Scotland to Salem: The Gravestone Collection
There's something intriguing about burial grounds and the rituals we have around death and remembrance. The house I grew up in had a garden that led directly onto a graveyard, separated by a wooden fence. I spent a lot of time walking through, looking at all the different gravestones, and as I've got older I still visit graveyards when I come across them.
Gravestone (or headstone) designs come in so many forms, but for this collection I've focused on a few recurring motifs I've seen. Most of the images I've used below come from the gravestones in Salem MA and a few places in Scotland.
Seen on lots of early gravestones, the skull or deaths head has quite clear connections to death. This photo I took in Salem is one of my favourite examples - a skull and crossbones. The Skull being popular in old graves (say 1700-1800s) means that they are often worn down by the elements. For some reason this one from 1769 still has a really clear design. You might have seen me use this image before - its one of my favourites.
Another example from the same cemetery (there were a few with very similar designs - perhaps made by the same person) shows a skull with wings, representing the dead's ascension up to heaven.
Most of the cemeteries I visit are in churchyards and specifically relate to Christian burial grounds. One common feature I've seen in and outside of specifically Christian graveyards is archways. This could be a design feature chosen to echo common features from within churches, but is also thought sometimes to represent a passage - passing through an archway means going from one place to another - so perhaps and archway represents the passage from living to dead, or mortal to heaven.
Fairly clearly a Christian tradition, crosses on headstones are common in any countries where Christianity has a long history. This example, (photo from Canmore.org.uk) is one of the stones that remains at the ruins of St Bride’s Chapel, Scotland. The chapel was dedicated before 1648 and all that remains now are the font and some stones. It’s unclear wether this stone with the cross design was to indicate the site of the chapel or the burial ground of Chapel Dermid.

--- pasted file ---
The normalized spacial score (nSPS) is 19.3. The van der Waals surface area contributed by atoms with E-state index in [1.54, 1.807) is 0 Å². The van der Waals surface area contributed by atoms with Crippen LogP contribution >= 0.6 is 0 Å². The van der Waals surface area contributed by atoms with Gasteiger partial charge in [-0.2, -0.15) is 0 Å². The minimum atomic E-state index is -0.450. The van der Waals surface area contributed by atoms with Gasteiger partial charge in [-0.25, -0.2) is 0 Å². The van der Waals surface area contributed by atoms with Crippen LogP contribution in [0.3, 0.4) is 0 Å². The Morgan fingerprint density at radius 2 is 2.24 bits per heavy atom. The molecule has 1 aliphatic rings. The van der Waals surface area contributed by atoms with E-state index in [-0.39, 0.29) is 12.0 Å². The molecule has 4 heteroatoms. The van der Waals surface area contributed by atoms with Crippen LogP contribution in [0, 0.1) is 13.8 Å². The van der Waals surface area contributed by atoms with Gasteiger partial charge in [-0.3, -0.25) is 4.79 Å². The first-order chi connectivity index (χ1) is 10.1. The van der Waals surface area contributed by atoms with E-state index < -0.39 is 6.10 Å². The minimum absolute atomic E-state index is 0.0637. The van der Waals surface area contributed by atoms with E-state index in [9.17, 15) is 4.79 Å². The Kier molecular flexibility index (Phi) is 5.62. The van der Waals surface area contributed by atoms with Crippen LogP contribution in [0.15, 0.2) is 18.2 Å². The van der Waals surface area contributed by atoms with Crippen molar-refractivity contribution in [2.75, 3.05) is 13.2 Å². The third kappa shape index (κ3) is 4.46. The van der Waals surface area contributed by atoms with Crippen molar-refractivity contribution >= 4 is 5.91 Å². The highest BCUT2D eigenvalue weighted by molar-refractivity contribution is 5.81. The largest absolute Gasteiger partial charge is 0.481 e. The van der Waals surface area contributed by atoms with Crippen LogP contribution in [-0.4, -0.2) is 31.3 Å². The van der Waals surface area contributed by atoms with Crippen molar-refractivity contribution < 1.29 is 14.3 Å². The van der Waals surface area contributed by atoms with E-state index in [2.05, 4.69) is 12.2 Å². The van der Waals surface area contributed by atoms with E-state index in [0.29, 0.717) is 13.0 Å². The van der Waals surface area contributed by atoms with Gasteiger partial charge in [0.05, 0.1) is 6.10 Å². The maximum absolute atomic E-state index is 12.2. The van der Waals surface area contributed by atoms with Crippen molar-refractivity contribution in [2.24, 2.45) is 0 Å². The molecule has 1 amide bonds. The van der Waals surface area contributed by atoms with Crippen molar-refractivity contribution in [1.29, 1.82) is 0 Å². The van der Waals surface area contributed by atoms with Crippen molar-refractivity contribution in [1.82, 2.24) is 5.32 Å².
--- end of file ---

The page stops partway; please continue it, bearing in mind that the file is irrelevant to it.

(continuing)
Hands are an interesting feature, seen less often than the other symbols seen above that can mean a variety of things. A hand pointing upwards generally is pointing up to heaven, but a hand pointing down does not mean the opposite, rather it is usually meant to represent the hand of God coming down, usually indicating a life cut short.
In Abney Park cemetery, a beautiful, interesting non secular graveyard in Stoke Newington is this example of a hand gravestone, which resembles the same fist symbol used to represent righteousness and fighting for what is right.
Another pretty clear symbol - an angel represents heaven watching over the dead. There are some beautiful examples of angels weeping over headstones.
Like the crying angels, a weeping willow is thought to represent mourning. Other interesting symbolic meanings of the weeping willow are that it requires and so usually is found near bodies of water, evoking again the 'weeping' tears idea, but also are fairly hardy trees that only really require a lot of water and not much else in order to survive. The weeping willow was particularly fashionable as a headstone adornment in the Victorian period, when many mourning practices became highly popular (probably due to the Queen's eternal mourning period after the death of Prince Albert).